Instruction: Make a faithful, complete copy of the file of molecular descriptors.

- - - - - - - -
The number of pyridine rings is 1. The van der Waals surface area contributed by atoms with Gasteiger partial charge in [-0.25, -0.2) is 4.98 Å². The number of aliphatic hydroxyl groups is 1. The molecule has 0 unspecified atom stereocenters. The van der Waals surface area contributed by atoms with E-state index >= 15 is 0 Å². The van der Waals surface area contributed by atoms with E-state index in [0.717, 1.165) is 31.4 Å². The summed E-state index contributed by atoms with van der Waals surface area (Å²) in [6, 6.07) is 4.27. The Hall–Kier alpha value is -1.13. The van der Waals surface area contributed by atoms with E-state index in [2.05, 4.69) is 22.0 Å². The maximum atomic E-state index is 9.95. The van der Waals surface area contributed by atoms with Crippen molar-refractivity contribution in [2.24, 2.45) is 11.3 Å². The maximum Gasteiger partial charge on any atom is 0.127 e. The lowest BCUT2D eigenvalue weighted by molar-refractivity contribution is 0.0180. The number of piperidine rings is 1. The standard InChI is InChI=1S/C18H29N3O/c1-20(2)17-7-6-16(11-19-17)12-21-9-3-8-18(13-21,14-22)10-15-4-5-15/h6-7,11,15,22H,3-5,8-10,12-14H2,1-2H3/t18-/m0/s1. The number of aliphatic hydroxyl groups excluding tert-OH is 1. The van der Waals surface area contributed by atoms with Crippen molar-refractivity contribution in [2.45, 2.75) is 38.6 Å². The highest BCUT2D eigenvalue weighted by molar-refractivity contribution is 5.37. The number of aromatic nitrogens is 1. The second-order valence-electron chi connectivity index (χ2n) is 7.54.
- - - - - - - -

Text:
The number of pyridine rings is 1. The van der Waals surface area contributed by atoms with Gasteiger partial charge in [-0.25, -0.2) is 4.98 Å². The number of aliphatic hydroxyl groups is 1. The molecule has 0 unspecified atom stereocenters. The van der Waals surface area contributed by atoms with E-state index >= 15 is 0 Å². The van der Waals surface area contributed by atoms with E-state index in [0.717, 1.165) is 31.4 Å². The summed E-state index contributed by atoms with van der Waals surface area (Å²) in [6, 6.07) is 4.27. The Hall–Kier alpha value is -1.13. The van der Waals surface area contributed by atoms with E-state index in [2.05, 4.69) is 22.0 Å². The maximum atomic E-state index is 9.95. The van der Waals surface area contributed by atoms with Crippen molar-refractivity contribution in [2.24, 2.45) is 11.3 Å². The maximum Gasteiger partial charge on any atom is 0.127 e. The lowest BCUT2D eigenvalue weighted by molar-refractivity contribution is 0.0180. The number of piperidine rings is 1. The standard InChI is InChI=1S/C18H29N3O/c1-20(2)17-7-6-16(11-19-17)12-21-9-3-8-18(13-21,14-22)10-15-4-5-15/h6-7,11,15,22H,3-5,8-10,12-14H2,1-2H3/t18-/m0/s1. The number of aliphatic hydroxyl groups excluding tert-OH is 1. The van der Waals surface area contributed by atoms with Crippen molar-refractivity contribution in [2.45, 2.75) is 38.6 Å². The highest BCUT2D eigenvalue weighted by molar-refractivity contribution is 5.37. The number of aromatic nitrogens is 1. The second-order valence-electron chi connectivity index (χ2n) is 7.54.